Tuesday, July 26, 2011

Seed Money - Keep It Simple

Money is money.  People use the terms pre-seed, seed, and first round to describe different type of financings. There is supposed to be some correlation between the stage of the company and the type of financing.  It doesn't always work like that.

Many times, I have seen people use these terms to describe the size of the round.  So pre-seed round would generally be up to $300,000-$500,000, seed round would be between $300,000-$1,000,000, and round A would be above $1,000,000.

The size usually also determines the type of equity/securities being issued.  So if it is a pre-seed round or seed round, you should expect to issue a convertible promissory note, which is a debt convertable to shares in the next round of financing.  If it is not a convertible note, it would likely be common stock.  As the amount of the investment increases you may see a right to appoint a director and limited veto rights, but not necessarily.

If it is a round A, you should expect to see all the usual suspects such as preferred stock, anti-dilution protection, veto rights, etc.

The problem is that there are a lot of variations out there.  You could see small investors who would ask to get preferred stock on a $150,000 investment.  You may see professional VCs, who would invest $500,000 without asking for any veto right, except for an oversize preemptive right, just to be there if the startup becomes successful.  You may see a serial entrepreneur who is able to raise $5,000,000 with just a powerpoint presentation.   Try to stick to the usual structures.  If you raise $200,000, you need to keep it simple.  Keep your creativity for the technology, not the legal structures that are more expensive than the round, and will take an hour to explain in the next round.

There are also no rules for valuations.  The only rule I see is that if this is not your first company and you had a great exit before, you will get better valuation on your idea.  A great idea is wonderful, but sophisticated investors know that startups evolve all the time and the initial idea is rarely the end product.  The ability to adjust and adapt is more important than the idea itself and is based, among other things, on experience  You always get more value if this is not your first time.  It is a waste of time to fight it.

Finally, who should you raise it from?  Most people (if not all) who tell me that they don't want to raise from a VC cannot raise from a VC.  If you can raise from a first tier VC go for it.  I know all the stories.  If you cannot raise from a VC go to raise money from angels.  Your family should always be the last resort.  Obviously, if you can get a super angel involved from day one, that's great, but a real-estate mogul who is now interested in social networking because his daughter told him that google+ is great, should not be your first choice, even if the valuation he is offering is higher than that of a VC.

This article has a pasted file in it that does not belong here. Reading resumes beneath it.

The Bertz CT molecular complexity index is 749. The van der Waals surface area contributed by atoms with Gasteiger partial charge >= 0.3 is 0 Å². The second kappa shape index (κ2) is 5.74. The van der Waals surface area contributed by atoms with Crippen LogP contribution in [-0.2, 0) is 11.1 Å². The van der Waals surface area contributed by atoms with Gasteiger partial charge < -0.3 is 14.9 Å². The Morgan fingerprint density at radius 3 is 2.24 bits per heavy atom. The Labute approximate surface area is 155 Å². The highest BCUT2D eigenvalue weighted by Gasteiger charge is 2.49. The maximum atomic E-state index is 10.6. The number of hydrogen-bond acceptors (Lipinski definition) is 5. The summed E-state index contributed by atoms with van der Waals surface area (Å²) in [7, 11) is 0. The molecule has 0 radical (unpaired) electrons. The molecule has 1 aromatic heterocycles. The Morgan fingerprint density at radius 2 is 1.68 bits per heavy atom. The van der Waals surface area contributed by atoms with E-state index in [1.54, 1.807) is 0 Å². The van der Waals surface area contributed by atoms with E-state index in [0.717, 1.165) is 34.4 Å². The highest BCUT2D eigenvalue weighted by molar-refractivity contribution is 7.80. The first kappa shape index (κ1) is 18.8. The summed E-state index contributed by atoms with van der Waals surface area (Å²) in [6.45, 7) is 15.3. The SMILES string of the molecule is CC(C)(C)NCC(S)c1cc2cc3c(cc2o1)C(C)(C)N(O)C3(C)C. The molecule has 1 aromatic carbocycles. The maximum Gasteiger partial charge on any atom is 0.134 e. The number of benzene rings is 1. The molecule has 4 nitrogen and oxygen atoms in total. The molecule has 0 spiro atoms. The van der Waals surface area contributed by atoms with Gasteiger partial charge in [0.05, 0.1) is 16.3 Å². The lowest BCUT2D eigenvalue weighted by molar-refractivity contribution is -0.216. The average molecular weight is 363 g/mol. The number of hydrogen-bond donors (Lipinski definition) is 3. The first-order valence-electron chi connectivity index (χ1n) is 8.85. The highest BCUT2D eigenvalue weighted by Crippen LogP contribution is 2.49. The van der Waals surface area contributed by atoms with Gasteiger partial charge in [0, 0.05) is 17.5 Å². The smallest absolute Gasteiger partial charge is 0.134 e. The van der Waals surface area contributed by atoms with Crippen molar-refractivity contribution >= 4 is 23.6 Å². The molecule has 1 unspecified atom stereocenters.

Sunday, July 10, 2011

Starting from basic

So what is it all about? Well nothing really.  I am a corporate lawyer, a partner in one of the largest law firms in Israel.  I am focused on technology clients.  From startups to late stage to public companies.  I see new companies and entrepreneurs all the time.  I love technology and love to see new stuff.   I think I have some knowledge about how to do it right, at least from the law side of things.  Let's start with basic stuff.  The first blog is about incorporation.

First rule - keep it simple.  Stick with ordinary normal corporation.  Forget about LLC, LLP or other structures.  If you want to raise money from VCs or angels, stick with what they know.  If you need to spend 5 minutes explaining why your structure is the best tax structure ever invented, you already lost the war.  There are only certain circumstances where the more complex structures make sense - trust me when I say it - you are not one of them, irrespective of what your father's tax advisor told you.  After you sell 3 companies and you feel you can sell an ice machine to a VC let's talk about it again, okay?

Second rule - don't start developing your company when you are working for someone else. I know this one is a tough one. People usually come up with the idea for their new startup while working for someone else. I get it, but do they really need to incorporate while they work for someone else? They don't. Do they need to file a PCT or a patent application when they work for someone? Not really. Don't register a trademark or a website, before you leave your position. Don't use your current employer laptop or facilities. This will get you in trouble later on.

Third rule - be nice to your old employer before you leave.  Don't piss them off.  You may think that once you left your old company, you don't have to be nice to anybody.  The problem is that there are many cases where you will have to go back to your employer and ask to get a waiver, clarification or something else that your investor will sometime ask as a condition for the investment.  They may not help, but at least you should be in a position to ask.

Fourth rule - if you are starting to work with the other founder before you have a founders agreement in place, at least make sure you guys have signed some document that assigned your IP to the startup. Many founders separate even before they start.  If you had someone write code, make sure he signed a paper that simply said that it is yours.  It will cost you a lot if you don't do it on time.

Fifth rule - don't wait for the first investor to set you straight.  If you don't have an employment agreement, founders agreement, IP assignment form, restricted stock agreement, when the VCs invest, I can promise you that the terms set by the VC will be much tougher than what you could have set by yourself.

That's it for now.  This was not legal advice.